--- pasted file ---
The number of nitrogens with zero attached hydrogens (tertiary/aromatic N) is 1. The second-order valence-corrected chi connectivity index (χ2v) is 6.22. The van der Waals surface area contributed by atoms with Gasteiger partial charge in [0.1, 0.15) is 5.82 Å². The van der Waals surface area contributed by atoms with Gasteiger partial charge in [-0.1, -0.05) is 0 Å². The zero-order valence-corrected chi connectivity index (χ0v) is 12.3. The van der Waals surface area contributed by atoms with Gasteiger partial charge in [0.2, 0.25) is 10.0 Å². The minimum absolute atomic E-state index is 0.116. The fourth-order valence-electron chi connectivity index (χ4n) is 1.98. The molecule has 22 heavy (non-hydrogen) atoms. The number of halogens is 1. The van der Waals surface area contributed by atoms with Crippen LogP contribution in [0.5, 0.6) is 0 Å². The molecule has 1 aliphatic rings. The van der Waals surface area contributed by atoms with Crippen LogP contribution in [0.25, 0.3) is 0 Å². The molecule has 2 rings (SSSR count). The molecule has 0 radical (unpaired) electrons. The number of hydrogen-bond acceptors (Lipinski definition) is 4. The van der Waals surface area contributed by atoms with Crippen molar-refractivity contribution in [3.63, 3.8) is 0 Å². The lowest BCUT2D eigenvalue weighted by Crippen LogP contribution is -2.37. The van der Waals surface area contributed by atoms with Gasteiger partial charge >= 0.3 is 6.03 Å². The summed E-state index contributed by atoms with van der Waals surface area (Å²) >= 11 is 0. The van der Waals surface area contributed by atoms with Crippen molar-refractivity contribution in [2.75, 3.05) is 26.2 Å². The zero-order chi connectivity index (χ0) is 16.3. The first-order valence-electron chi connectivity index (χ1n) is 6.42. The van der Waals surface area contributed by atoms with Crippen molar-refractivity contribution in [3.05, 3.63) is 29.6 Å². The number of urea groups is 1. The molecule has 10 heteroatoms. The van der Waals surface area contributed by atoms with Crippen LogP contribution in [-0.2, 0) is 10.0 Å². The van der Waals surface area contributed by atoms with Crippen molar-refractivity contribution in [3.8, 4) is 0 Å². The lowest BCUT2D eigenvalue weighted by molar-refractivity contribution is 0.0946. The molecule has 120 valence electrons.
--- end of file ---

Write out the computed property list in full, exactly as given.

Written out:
The number of nitrogens with zero attached hydrogens (tertiary/aromatic N) is 1. The second-order valence-corrected chi connectivity index (χ2v) is 6.22. The van der Waals surface area contributed by atoms with Gasteiger partial charge in [0.1, 0.15) is 5.82 Å². The van der Waals surface area contributed by atoms with Gasteiger partial charge in [-0.1, -0.05) is 0 Å². The zero-order valence-corrected chi connectivity index (χ0v) is 12.3. The van der Waals surface area contributed by atoms with Gasteiger partial charge in [0.2, 0.25) is 10.0 Å². The minimum absolute atomic E-state index is 0.116. The fourth-order valence-electron chi connectivity index (χ4n) is 1.98. The molecule has 22 heavy (non-hydrogen) atoms. The number of halogens is 1. The van der Waals surface area contributed by atoms with Crippen LogP contribution in [0.5, 0.6) is 0 Å². The molecule has 1 aliphatic rings. The van der Waals surface area contributed by atoms with Crippen LogP contribution in [0.25, 0.3) is 0 Å². The molecule has 2 rings (SSSR count). The molecule has 0 radical (unpaired) electrons. The number of hydrogen-bond acceptors (Lipinski definition) is 4. The van der Waals surface area contributed by atoms with Crippen molar-refractivity contribution in [3.63, 3.8) is 0 Å². The lowest BCUT2D eigenvalue weighted by Crippen LogP contribution is -2.37. The van der Waals surface area contributed by atoms with Gasteiger partial charge >= 0.3 is 6.03 Å². The summed E-state index contributed by atoms with van der Waals surface area (Å²) >= 11 is 0. The van der Waals surface area contributed by atoms with Crippen molar-refractivity contribution in [2.75, 3.05) is 26.2 Å². The zero-order chi connectivity index (χ0) is 16.3. The first-order valence-electron chi connectivity index (χ1n) is 6.42. The van der Waals surface area contributed by atoms with Crippen molar-refractivity contribution in [3.05, 3.63) is 29.6 Å². The number of urea groups is 1. The molecule has 10 heteroatoms. The van der Waals surface area contributed by atoms with Crippen LogP contribution in [-0.2, 0) is 10.0 Å². The van der Waals surface area contributed by atoms with Crippen molar-refractivity contribution in [3.8, 4) is 0 Å². The lowest BCUT2D eigenvalue weighted by molar-refractivity contribution is 0.0946. The molecule has 120 valence electrons.